Our History
The Collection Plate

The wooden collection plate which
has the name of the lodge carved into
the rim was presented by W.Bro. Daw  
to the Lodge at the regular meeting on
9 July 1908. On that occasion it was
immediately put to the use for which it
was intended and a collection for
charity was made.

One hundred years later, at the regular
meeting on 10 July 2008, the members
were reminded of the plate’s history
and, to mark the occasion, a collection
for charity was again made
Copyright © 2008-2015 The Prince of Wales Lodge No. 1338. All rights reserved.
Ellerslie Masonic Centre, 9A Robert Street, Ellerslie, Auckland, New Zealand
The Collection Plate
December 1869 to August 1871
Lodge Room, Masonic Hotel, Princes Street

13th September 1871
Alexandra Hotel, Parnell

28th September 1871 to April 1876
Lodge Room, Masonic Hotel, Princes Street

4th May 1876 to 20th September 1877
Star Hotel, Albert Street

18th October 1877 to 1st December 1881
Lodge Room, Masonic Hotel, Princes Street

29th December 1881 to 1975
Freemason's Hall, Princes Street

1975 to 2010        
Masonic Hall Fraternity Building,
131 Market Road , Epsom, Auckland.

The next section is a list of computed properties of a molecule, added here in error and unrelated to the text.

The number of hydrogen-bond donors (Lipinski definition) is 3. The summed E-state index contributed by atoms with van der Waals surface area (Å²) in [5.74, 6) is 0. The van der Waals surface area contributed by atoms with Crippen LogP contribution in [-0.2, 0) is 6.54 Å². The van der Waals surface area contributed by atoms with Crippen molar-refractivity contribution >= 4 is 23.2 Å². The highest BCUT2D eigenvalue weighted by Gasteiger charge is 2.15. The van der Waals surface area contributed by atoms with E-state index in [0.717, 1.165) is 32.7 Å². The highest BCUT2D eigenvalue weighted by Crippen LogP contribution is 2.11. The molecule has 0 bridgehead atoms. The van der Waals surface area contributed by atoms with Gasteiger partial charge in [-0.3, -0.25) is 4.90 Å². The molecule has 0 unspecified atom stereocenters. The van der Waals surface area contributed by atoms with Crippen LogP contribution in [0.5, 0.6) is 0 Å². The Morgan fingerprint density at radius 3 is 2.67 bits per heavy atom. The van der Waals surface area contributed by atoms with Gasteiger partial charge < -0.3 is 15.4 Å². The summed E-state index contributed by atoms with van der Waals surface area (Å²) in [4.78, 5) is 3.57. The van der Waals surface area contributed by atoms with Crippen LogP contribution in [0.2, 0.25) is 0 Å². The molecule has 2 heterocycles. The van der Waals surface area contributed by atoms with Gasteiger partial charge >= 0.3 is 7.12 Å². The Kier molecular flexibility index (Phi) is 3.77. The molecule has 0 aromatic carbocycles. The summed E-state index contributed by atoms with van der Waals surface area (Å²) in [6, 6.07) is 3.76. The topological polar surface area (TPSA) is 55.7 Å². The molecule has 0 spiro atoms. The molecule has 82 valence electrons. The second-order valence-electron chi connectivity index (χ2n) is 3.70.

A short history
of the Prince of Wales Lodge 1338 E.C.

In 1840 the foundation stone of a new nation was laid when the Treaty of Waitangi
was signed at Koroareka, now Russell, in the Bay of Islands. It had been a wild
place, known as the Hell-Hole of the Pacific in its early years, while used by
whaling ships, which had spent many months at sea. However, in 1840 the majority
of Maori and British representatives signed an agreement that was to bring a formal
peace between them. This helped cement the foundations on which New Zealand
would be built
The warrant was drawn up in England and signed by the then
Grand Master, George Fredrick Samuel, Earl de Gray and Earl
of Ripon, on the 7th of December 1870. Stowed in the hold in
mailbags during its voyage, rats gnawed on it causing several
patches that needed repairing.
Many changes have occurred during its long history but its traditions live on through
the dedication and the enthusiasm of its present brethren.
The lodge has continued to grow in strength moving several times.
Albert Street - 1880:Showing the Star Hotel.
Albert Street - 1880:
Showing the Star Hotel.
Princes Street - 1880:Masonic Hotel (on the left).
Princes Street - 1880:
Masonic Hotel (on the left).
Major Charles Heaphy
1822 - 1881
The firing glasses

For many years the lodge were the
proud owners of a set of firing glasses of
which there were sufficient for each
member to use one in the refectory
after meetings.
Click on image to view full size
Click on image
to view full size
It was the custom of
the members to
applaud speeches
with a short period of
drumming on the
table, followed by
three bangs on the
table top .
This practice has existed since at least
1886 when it was noted in the minutes
from the opening of the Rodney Lodge
rooms. Sadly, over the years, through
breakage and loss, there are few
examples remaining.

The lodge purchased the two pillars,
still in use today, in 1882. Some years
later these were adorned with the
terrestrial and celestial globes made by
Bro. Ted Knowling and two other